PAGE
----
• Resolution of cluster ions that appear at the same mass but are formed from different analytes. For example in the spectrum , 48TiNH+ is overlapped by 63Cu when measured by ICP-QMS. Also, 48TiNH(NH3)3 cannot be separated from 63Cu(NH3)3 or 64ZnNH2(NH3)2, as these cluster ions also appear at mass 114, where they are also overlapped by 114Cd and 114Sn. With the Agilent 8800 ICP Triple Quad, 63Cu, 64Zn, 114Cd, and 114Sn are all rejected using Q1, allowing the Ti cluster ions to be determined free from any overlap.
Built on a proven and reliable platform
The Agilent 8800 ICP Triple Quad is unique in its configuration and performance, yet it shares many hardware components and its software platform with the market-leading Agilent 7700 Series single-quad ICP-MS. From the high-performance solid-state radio-frequency (RF) generator to the dual-mode electron multiplier with nine orders dynamic range, the 8800 utilizes technology that has been field-proven in the 7700 Series.
The 7700 Series remains the benchmark for high-performance, cost-effective ICP-QMS, delivering unmatched interference removal in He mode. The 7700 is now joined by the innovative Agilent 8800, offering unsurpassed flexibility and a range of unique and powerful modes of operation to deliver unparalleled reaction mode performance for difficult applications.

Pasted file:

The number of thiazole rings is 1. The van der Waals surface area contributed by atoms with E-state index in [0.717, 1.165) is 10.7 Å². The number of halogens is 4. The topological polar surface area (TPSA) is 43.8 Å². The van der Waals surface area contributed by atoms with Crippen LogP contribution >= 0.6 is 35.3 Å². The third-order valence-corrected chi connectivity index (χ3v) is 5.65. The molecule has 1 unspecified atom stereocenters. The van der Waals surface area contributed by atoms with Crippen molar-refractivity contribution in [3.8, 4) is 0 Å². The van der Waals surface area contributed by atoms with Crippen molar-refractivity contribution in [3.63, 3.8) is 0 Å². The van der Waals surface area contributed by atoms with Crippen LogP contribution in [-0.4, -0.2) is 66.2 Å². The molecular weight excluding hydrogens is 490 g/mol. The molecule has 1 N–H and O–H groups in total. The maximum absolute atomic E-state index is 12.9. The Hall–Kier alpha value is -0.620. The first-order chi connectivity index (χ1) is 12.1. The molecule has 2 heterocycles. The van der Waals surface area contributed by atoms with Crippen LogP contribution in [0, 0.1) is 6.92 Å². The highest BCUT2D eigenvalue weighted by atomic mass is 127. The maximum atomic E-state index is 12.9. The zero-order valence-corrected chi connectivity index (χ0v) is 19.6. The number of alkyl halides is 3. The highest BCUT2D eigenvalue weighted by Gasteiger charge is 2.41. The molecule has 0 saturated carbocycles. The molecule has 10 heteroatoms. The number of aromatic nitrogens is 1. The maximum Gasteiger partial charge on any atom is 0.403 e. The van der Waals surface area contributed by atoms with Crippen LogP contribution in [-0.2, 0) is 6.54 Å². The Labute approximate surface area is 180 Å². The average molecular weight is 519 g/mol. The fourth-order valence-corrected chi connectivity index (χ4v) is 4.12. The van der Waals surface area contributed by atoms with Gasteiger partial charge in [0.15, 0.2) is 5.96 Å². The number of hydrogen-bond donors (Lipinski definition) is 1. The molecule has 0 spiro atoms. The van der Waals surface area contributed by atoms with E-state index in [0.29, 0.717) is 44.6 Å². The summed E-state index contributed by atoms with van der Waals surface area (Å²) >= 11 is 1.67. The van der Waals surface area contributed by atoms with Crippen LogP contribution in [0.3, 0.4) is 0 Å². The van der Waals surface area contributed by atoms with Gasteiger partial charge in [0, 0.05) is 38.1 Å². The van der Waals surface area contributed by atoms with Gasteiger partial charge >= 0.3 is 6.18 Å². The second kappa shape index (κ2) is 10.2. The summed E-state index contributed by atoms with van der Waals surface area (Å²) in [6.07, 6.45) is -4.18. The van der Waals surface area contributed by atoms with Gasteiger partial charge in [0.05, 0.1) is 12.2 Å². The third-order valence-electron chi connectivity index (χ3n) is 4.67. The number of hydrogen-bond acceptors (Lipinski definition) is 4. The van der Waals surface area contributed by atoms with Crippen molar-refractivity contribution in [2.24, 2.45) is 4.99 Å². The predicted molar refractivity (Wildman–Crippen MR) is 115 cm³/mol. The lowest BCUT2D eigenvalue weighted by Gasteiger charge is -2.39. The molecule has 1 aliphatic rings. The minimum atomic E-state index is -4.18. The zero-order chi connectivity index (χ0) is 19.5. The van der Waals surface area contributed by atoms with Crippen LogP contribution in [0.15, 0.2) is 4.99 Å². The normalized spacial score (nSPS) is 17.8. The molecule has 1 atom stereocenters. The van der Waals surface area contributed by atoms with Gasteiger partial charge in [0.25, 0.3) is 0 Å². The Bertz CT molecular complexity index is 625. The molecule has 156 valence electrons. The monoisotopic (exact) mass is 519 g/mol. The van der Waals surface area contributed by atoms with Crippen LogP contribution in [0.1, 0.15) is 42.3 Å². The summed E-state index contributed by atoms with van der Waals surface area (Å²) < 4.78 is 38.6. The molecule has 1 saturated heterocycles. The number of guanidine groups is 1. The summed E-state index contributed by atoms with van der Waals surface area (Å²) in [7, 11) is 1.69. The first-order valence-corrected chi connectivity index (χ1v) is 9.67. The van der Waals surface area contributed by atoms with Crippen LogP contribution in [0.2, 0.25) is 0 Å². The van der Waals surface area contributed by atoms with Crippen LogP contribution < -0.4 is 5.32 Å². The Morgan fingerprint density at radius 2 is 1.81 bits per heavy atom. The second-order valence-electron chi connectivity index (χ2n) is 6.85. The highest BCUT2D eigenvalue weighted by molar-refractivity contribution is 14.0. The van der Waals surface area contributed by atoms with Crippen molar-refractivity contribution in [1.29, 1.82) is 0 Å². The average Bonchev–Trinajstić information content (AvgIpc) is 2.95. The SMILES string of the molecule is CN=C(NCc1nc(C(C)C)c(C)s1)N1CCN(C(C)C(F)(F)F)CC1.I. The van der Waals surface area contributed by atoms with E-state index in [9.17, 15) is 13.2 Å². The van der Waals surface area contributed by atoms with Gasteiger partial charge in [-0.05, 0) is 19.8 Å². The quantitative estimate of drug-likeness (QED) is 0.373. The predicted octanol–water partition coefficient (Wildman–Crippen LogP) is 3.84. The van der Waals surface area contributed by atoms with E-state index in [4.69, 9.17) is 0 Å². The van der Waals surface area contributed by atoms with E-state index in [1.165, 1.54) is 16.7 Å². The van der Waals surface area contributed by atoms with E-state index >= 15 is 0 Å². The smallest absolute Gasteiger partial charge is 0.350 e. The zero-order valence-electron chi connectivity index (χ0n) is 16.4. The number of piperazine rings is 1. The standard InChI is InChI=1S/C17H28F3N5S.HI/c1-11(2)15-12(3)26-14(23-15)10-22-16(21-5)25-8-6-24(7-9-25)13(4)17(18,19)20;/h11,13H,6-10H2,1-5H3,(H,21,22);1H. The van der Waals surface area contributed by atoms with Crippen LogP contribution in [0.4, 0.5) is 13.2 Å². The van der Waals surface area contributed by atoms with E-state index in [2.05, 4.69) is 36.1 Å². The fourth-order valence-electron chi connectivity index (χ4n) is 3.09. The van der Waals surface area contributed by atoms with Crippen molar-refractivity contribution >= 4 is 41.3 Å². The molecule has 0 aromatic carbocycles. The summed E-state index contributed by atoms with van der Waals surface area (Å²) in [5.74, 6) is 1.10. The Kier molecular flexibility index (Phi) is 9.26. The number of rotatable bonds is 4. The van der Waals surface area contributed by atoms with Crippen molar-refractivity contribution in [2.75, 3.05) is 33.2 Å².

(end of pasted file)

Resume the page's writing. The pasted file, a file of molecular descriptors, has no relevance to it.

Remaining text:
conclusion
A Triple quadrupole ICP-MS system has been developed, and the principles of operation and
advantages of the proposed system with an additional quadrupole before the cell are explained.
As an example, Ti detection which is exposed to Cu, Zn interferences were studied using O2 cellgas and the advantages of the new system were explained by comparing the experimental results of MS/MS mode and Single Quad mode.
Ti detection as a trace impurity in sulfuric acid was studied using O2 cell gas. By adding He gas to the cell gas, sulfur-based interferences were dramatically reduced.
As another example, Rh detection in Pb matrix which is exposed to doubly charged Pb
interference was studied using NH3 as the cell gas.
Single Quad mode which is a compatible operation mode with the conventional cell-based ICP-MS system is explained. Its advantages (superior sensitivity for heavy mass elements) over MS/MS mode was studied and a caution which requires attention (sudden BEC increase) was explained.



Takeo Kuwabara, Noriyuki Yamada, Jun Kitamoto, Hironori Yamada and Takashi Kondo, Agilent Technologies. Inc., 9-1 Takakura-cho, Hachioji-shi, Tokyo, JAPAN